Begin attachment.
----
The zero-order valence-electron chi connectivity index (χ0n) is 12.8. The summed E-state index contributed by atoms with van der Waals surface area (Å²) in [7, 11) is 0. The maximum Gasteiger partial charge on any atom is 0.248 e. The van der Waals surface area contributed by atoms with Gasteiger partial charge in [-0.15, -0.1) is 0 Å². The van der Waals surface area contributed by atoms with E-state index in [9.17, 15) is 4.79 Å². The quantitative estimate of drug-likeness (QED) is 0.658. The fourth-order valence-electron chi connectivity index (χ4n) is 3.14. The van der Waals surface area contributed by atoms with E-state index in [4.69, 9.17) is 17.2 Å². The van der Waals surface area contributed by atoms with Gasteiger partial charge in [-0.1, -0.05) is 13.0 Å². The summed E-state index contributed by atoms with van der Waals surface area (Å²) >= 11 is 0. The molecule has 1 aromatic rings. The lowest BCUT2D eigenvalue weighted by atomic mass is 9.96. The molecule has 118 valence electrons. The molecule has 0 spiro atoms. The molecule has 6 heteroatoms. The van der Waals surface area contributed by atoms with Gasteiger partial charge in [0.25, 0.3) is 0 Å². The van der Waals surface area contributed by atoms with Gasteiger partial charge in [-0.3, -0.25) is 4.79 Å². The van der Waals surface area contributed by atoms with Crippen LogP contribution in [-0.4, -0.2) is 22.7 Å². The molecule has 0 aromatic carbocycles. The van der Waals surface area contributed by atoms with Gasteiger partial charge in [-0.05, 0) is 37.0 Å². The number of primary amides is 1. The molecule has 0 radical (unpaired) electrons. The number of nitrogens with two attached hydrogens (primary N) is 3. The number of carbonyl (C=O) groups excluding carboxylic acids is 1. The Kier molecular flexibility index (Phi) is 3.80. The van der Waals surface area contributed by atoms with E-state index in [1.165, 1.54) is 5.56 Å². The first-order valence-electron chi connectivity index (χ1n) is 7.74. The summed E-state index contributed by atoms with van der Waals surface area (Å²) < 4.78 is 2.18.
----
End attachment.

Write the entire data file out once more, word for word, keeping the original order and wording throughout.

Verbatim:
The zero-order valence-electron chi connectivity index (χ0n) is 12.8. The summed E-state index contributed by atoms with van der Waals surface area (Å²) in [7, 11) is 0. The maximum Gasteiger partial charge on any atom is 0.248 e. The van der Waals surface area contributed by atoms with Gasteiger partial charge in [-0.15, -0.1) is 0 Å². The van der Waals surface area contributed by atoms with E-state index in [9.17, 15) is 4.79 Å². The quantitative estimate of drug-likeness (QED) is 0.658. The fourth-order valence-electron chi connectivity index (χ4n) is 3.14. The van der Waals surface area contributed by atoms with E-state index in [4.69, 9.17) is 17.2 Å². The van der Waals surface area contributed by atoms with Gasteiger partial charge in [-0.1, -0.05) is 13.0 Å². The summed E-state index contributed by atoms with van der Waals surface area (Å²) >= 11 is 0. The molecule has 1 aromatic rings. The lowest BCUT2D eigenvalue weighted by atomic mass is 9.96. The molecule has 118 valence electrons. The molecule has 0 spiro atoms. The molecule has 6 heteroatoms. The van der Waals surface area contributed by atoms with Gasteiger partial charge in [0.25, 0.3) is 0 Å². The van der Waals surface area contributed by atoms with Gasteiger partial charge in [-0.3, -0.25) is 4.79 Å². The van der Waals surface area contributed by atoms with Crippen LogP contribution in [-0.4, -0.2) is 22.7 Å². The molecule has 0 aromatic carbocycles. The van der Waals surface area contributed by atoms with Gasteiger partial charge in [-0.05, 0) is 37.0 Å². The number of primary amides is 1. The molecule has 0 radical (unpaired) electrons. The number of nitrogens with two attached hydrogens (primary N) is 3. The number of carbonyl (C=O) groups excluding carboxylic acids is 1. The Kier molecular flexibility index (Phi) is 3.80. The van der Waals surface area contributed by atoms with E-state index in [1.165, 1.54) is 5.56 Å². The first-order valence-electron chi connectivity index (χ1n) is 7.74. The summed E-state index contributed by atoms with van der Waals surface area (Å²) < 4.78 is 2.18.